The way we interact VR has remained fairly static, even with the huge amount of development dollars being put into the technology now. Most gear uses simple hand-held peripheral devices to convey information to the display, usually in the form of a wand or stick. But VR developers are constantly searching for new and better ways for people to interface with virtual reality environments. Some alternatives to peripherals are being researched, including this nifty set of gloves that might help you “feel” objects in the virtual space.
One way developers are looking to push the envelope and advance virtual reality is through the use of eye tracking technology. And the biggest name in eye tracking right now is FOVE VR, who is making waves with their hotly anticipated VR Headset.
The Next Big Thing – Eye Tracking
Eye tracking technology is the next big thing in VR, and companies from Oculus to Google are sitting up and taking notice. There are many companies who have released adaptations of already existing technology, or are researching and developing their own stand alone eye-tracking headgear, but so far only one has delivered with a viable, functioning eye-tracking VR hardware peripheral.
What is FOVE VR?
FOVE is a company synonymous with eye-tracking. The company name comes from the acronym FOV, or “field of view”, which describes the area visible to the human eye at any given time. FOV is also the acronym behind the term “foveated rendering”, a type of processor-saving visual display made possible by eye-tracking technology.
The Tokyo-based startup was announced in 2014 under the guidance of Yuka Kojima and Lochlainn Wilson, the CEO and CTO respectively. The pair wasted no time in creating a Kickstarter campaign to fund the development of the FOVE headset, with the intention of making it the first all-included eye-tracking VR gear on the market. The campaign “kicked” off in May of 2015 with an initial goal of $250,000. The goal was reached in a mere 5 days, and was then surpassed, finishing at nearly double the initial goal; the campaign garnered $480,650 dollars in donations, and promised each of the $349+ donors their own FOVE headset by May of 2016.
FOVE VR Headset Specs
Although the company was unable to meet this timeline ultimately, as of November of 2016, the FOVE headset was available for preorder through the FOVE website for $599. The FOVE VR specs are fairly impressive; the headset boasts a 2560×1440 display, larger than any other VR gear currently on the market.
The FOV for the FOVE, or how much of the user’s’ vision the display takes up, promises to be equally impressive at 100 degrees (to compare, most other brands on the market have a 90 degree or less field of view). The gear is compatible with several existing game engine plugins, including Unity and Unreal, and is also compatible out of the box with 250+ VR enabled titles on Steam. The FOVE VR release date is projected as January of 2016.
The Implications of Foveated Rendering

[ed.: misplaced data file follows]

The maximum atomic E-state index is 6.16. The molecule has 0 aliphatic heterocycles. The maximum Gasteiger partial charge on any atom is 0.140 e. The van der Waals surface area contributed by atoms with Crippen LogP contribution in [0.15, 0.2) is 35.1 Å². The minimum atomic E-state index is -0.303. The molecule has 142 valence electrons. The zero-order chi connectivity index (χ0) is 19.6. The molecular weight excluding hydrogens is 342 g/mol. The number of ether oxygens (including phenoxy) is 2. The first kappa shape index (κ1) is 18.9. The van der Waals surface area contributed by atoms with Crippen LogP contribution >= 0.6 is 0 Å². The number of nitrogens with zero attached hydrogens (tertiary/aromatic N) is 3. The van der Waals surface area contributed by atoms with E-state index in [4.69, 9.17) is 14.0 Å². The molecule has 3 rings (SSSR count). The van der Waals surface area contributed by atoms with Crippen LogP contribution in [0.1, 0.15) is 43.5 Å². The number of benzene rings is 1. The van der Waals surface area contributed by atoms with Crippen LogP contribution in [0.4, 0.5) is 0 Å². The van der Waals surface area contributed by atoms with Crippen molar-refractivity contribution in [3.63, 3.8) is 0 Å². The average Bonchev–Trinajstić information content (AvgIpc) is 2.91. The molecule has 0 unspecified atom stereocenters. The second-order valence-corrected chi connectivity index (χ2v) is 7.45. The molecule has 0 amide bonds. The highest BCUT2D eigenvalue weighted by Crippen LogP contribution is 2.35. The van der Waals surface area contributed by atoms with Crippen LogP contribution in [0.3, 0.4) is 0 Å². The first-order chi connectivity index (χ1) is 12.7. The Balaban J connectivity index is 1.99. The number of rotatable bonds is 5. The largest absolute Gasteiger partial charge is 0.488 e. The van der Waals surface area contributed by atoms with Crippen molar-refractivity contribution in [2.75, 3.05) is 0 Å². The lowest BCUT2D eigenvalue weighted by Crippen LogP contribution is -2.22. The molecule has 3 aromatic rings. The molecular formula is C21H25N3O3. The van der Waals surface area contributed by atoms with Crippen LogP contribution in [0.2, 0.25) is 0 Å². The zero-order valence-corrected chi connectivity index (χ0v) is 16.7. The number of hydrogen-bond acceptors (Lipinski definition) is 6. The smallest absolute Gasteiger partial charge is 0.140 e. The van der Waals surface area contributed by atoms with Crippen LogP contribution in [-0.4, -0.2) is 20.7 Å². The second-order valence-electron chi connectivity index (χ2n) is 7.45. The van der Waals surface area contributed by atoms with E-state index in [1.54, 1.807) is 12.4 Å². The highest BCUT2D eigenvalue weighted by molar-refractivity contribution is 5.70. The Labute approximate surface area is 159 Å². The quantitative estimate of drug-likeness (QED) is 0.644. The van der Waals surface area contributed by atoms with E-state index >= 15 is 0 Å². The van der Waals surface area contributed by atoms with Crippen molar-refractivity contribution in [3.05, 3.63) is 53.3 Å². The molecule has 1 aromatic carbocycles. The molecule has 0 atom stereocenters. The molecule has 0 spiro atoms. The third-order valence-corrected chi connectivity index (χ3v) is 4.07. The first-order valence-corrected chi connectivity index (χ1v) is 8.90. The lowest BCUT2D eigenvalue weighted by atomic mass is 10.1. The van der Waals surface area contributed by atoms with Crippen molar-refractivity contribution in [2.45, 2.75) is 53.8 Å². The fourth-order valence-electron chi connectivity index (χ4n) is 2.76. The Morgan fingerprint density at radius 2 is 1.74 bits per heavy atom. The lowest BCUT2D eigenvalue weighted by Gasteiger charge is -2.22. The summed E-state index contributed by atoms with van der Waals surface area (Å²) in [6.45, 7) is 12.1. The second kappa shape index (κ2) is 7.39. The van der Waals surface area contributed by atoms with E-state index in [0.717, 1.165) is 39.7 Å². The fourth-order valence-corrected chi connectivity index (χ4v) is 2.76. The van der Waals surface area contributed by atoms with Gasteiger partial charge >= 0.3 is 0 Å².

Eye tracking is a pretty cool technology, and the tricks that can be pulled using it in games and other simulations are amazing to consider. But eye tracking has the potential to be more than simply a flashy new aspect of VR. One of the largest hurdles that VR developers have been trying to overcome are the sometimes rigorous physical strains that using VR can put on the human body.
VR users have complained of everything from nausea, vertigo, and dizziness, both while using the gear and for a short time after removing it, to more worrying and serious side effects like impaired spatial reasoning, mild to serious headaches, and even dissociation and feelings of unreality or panic. The idea of feeling like you’re stuck in a simulation you can’t get out of is cause for concern for some users, and rightly so. These possible side effects, although uncommon, have somewhat muted the migration of users to VR tech, and a real solution has yet to be found, although researchers are hard at work.
FOVE to the Rescue
There’s one technology currently available that researchers have found to reliably reduce negative side effects of VR tech, and you guessed it, it’s eye tracking. With eye tracking, software can more smoothly and accurately render the environments being displayed, to reduce the disconnect and dysphoria that the brain can suffer when using VR tech. Also, users of eye tracking VR tech like the FOVE headset would need to make fewer head movements to perceive their virtual environments which could lead to a further reduction in physical side effects such as nausea or dizziness.
All in all, eye tracking is a huge step forward for VR technology, and FOVE and their headset are at the head of the pack. FOVE VR tracking has the potential to further revolutionize an already revolutionary industry, and though they’ve had a few delays in bringing the technology to the public, it’s promise tells us that it may well be well worth the wait.